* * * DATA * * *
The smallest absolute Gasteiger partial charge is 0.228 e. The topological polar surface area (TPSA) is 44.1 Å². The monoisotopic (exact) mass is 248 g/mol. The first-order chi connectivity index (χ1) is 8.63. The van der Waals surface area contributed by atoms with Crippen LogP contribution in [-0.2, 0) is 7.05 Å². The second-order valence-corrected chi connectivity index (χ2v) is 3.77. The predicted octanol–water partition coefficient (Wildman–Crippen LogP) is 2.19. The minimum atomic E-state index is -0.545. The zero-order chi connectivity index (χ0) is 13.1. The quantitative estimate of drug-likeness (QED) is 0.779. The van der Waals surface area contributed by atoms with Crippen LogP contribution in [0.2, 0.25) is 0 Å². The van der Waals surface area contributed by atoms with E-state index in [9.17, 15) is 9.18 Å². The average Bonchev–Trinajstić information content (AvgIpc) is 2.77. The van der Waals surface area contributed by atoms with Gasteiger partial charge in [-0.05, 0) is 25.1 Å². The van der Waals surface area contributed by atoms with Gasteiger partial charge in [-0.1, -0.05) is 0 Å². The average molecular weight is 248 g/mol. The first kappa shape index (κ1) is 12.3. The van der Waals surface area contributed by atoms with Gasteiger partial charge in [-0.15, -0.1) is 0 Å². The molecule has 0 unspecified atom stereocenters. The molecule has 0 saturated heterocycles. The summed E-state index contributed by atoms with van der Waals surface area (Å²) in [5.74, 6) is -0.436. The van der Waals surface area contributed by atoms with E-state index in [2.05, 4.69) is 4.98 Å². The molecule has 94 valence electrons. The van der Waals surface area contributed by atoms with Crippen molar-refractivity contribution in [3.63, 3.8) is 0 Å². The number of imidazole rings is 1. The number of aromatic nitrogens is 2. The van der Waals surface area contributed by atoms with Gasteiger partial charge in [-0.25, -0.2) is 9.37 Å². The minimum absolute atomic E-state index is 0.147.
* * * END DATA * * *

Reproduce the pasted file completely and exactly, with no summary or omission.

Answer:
The smallest absolute Gasteiger partial charge is 0.228 e. The topological polar surface area (TPSA) is 44.1 Å². The monoisotopic (exact) mass is 248 g/mol. The first-order chi connectivity index (χ1) is 8.63. The van der Waals surface area contributed by atoms with Crippen LogP contribution in [-0.2, 0) is 7.05 Å². The second-order valence-corrected chi connectivity index (χ2v) is 3.77. The predicted octanol–water partition coefficient (Wildman–Crippen LogP) is 2.19. The minimum atomic E-state index is -0.545. The zero-order chi connectivity index (χ0) is 13.1. The quantitative estimate of drug-likeness (QED) is 0.779. The van der Waals surface area contributed by atoms with Crippen LogP contribution in [0.2, 0.25) is 0 Å². The van der Waals surface area contributed by atoms with E-state index in [9.17, 15) is 9.18 Å². The average Bonchev–Trinajstić information content (AvgIpc) is 2.77. The van der Waals surface area contributed by atoms with Gasteiger partial charge in [-0.05, 0) is 25.1 Å². The van der Waals surface area contributed by atoms with Gasteiger partial charge in [-0.1, -0.05) is 0 Å². The average molecular weight is 248 g/mol. The first kappa shape index (κ1) is 12.3. The van der Waals surface area contributed by atoms with Gasteiger partial charge in [-0.15, -0.1) is 0 Å². The molecule has 0 unspecified atom stereocenters. The molecule has 0 saturated heterocycles. The summed E-state index contributed by atoms with van der Waals surface area (Å²) in [5.74, 6) is -0.436. The van der Waals surface area contributed by atoms with E-state index in [2.05, 4.69) is 4.98 Å². The molecule has 94 valence electrons. The van der Waals surface area contributed by atoms with Crippen molar-refractivity contribution in [3.63, 3.8) is 0 Å². The number of imidazole rings is 1. The number of aromatic nitrogens is 2. The van der Waals surface area contributed by atoms with Gasteiger partial charge in [-0.25, -0.2) is 9.37 Å². The minimum absolute atomic E-state index is 0.147.